Proustus was not the heaviest whale in history; Blue whale is still the record holder of this title

Proustus was not the heaviest whale in history;  Blue whale is still the record holder of this title

But Moutani, who is an expert in reconstructing the bodies of extinct marine animals, was surprised by the results of the Urbina group’s study. “I thought to myself, ‘How is that possible?'” he says. How can that mass be included in this volume?

So, Mutani contacted Dr. Pinson, an expert on whale fossils. They both felt that it was wrong to reconstruct the Proustus model from the manatee specimen, since only whales have evolved to such gigantic sizes. Pinson says, “Any species should be compared only with an example of its own kind.”

In their study, Pinson and Mutani examined live whales. No one can weigh live blue whales, so no accurate measurements of their weight have ever been made. Pinson and Mutani looked at data collected by Japanese whaling ships in the 1940s and used that as the basis for the estimates in the new study.

Researchers estimate the weight of the ancient Proustus whale to be only between 60 and 70 tons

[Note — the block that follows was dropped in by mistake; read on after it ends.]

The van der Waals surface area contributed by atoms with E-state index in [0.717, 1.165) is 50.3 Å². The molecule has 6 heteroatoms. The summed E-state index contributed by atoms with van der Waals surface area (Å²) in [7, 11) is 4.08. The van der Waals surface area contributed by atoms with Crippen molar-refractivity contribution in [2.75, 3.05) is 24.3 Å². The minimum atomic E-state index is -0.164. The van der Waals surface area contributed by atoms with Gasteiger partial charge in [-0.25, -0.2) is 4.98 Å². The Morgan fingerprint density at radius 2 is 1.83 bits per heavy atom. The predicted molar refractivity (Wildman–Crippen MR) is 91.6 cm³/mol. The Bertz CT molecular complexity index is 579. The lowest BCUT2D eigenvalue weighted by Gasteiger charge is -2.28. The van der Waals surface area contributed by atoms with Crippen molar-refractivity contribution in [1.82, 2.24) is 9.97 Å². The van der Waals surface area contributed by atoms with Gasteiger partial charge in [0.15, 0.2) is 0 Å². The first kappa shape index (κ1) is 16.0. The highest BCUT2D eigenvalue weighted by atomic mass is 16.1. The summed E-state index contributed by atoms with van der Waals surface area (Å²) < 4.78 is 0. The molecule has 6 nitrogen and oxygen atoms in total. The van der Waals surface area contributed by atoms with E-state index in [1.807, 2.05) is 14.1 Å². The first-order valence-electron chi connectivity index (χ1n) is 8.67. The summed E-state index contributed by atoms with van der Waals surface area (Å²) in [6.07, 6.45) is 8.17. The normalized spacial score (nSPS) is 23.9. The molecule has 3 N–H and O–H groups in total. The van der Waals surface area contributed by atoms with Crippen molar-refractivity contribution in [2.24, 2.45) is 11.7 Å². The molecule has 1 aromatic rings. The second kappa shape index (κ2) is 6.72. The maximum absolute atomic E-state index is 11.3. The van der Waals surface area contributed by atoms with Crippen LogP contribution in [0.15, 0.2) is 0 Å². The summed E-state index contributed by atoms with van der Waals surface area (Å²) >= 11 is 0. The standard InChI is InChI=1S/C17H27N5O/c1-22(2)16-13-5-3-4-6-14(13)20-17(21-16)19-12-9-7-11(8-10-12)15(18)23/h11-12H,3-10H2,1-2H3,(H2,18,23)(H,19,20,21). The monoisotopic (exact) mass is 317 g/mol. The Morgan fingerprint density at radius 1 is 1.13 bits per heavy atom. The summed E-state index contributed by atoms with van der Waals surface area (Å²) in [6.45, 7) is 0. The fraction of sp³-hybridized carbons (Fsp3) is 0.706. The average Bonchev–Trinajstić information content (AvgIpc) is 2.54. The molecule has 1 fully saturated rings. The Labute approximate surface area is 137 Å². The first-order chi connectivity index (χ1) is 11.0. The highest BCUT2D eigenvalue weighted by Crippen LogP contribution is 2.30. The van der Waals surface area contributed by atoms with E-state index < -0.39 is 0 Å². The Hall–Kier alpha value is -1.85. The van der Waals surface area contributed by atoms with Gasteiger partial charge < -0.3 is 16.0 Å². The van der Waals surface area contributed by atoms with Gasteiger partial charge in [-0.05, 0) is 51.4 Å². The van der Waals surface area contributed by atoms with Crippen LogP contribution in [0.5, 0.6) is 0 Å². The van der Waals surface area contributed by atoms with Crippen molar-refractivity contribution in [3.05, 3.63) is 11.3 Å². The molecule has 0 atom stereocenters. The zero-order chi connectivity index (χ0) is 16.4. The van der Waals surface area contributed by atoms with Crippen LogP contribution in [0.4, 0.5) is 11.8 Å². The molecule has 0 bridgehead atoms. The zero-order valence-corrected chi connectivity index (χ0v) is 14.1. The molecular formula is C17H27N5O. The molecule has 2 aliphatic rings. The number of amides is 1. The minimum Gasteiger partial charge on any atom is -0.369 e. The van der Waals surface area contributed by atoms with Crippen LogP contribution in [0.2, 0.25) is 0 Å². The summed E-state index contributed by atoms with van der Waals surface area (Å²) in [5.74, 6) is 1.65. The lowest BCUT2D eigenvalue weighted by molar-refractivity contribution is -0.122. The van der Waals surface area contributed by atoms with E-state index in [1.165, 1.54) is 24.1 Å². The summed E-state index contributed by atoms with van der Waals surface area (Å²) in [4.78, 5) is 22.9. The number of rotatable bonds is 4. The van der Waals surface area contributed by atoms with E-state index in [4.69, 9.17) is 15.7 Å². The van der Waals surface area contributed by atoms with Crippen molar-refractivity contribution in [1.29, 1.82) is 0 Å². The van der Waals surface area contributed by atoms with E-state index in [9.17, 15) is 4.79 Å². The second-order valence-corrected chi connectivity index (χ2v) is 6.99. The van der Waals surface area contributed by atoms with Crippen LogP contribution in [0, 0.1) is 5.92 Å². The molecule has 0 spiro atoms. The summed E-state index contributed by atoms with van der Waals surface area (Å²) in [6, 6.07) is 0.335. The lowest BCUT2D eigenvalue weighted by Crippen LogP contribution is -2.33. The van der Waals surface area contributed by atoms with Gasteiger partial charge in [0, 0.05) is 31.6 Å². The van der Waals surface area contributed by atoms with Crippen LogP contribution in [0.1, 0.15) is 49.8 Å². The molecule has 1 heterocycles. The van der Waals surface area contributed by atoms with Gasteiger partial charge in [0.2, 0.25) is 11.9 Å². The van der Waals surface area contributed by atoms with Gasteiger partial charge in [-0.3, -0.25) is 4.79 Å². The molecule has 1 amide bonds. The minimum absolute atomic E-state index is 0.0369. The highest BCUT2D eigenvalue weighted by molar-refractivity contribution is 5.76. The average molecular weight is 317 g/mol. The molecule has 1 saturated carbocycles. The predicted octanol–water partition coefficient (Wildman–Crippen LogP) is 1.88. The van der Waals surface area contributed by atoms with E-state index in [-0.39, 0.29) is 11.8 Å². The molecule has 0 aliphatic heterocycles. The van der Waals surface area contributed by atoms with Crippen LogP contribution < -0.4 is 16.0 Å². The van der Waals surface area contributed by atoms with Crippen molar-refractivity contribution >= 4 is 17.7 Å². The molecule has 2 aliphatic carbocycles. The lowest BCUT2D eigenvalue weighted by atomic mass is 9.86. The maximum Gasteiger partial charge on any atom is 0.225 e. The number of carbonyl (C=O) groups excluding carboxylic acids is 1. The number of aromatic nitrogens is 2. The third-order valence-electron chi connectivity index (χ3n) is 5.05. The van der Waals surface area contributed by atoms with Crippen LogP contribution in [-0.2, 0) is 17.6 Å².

Pinson and Mutani also made a 3D model of a blue whale and used it to make a model of Proustus. Using this approach, they estimated that Proustus weighed only 60 to 70 tons, which is much less than the figure that Urbina’s research team had concluded.

Ellie Emson, a paleontologist and curator of fossil mammals at the State Museum of Natural History in Stuttgart, Germany, and lead author of the previous study, disagrees with the new approach. “This extinct whale had a very different biology than whales today,” he says.

Emson says he and his colleagues are now building their own 3D model of the ancient species of Prostus. They have found that Proustus was even more similar to a manatee than previously thought, and this serves as an emphasis on the conclusion of their study; This means that Proustus competes with the blue whale in terms of weight and even surpasses it.

Pinson says that despite the smaller size he and Motani concluded, Proustus is still a big find. Paleontologists have long believed that whales evolved to such gigantic sizes over the past few million years. Even with a weight of 60 tons, Proustus is considered a giant among early whales. “The whales were clearly going after large sizes,” says Pinson.

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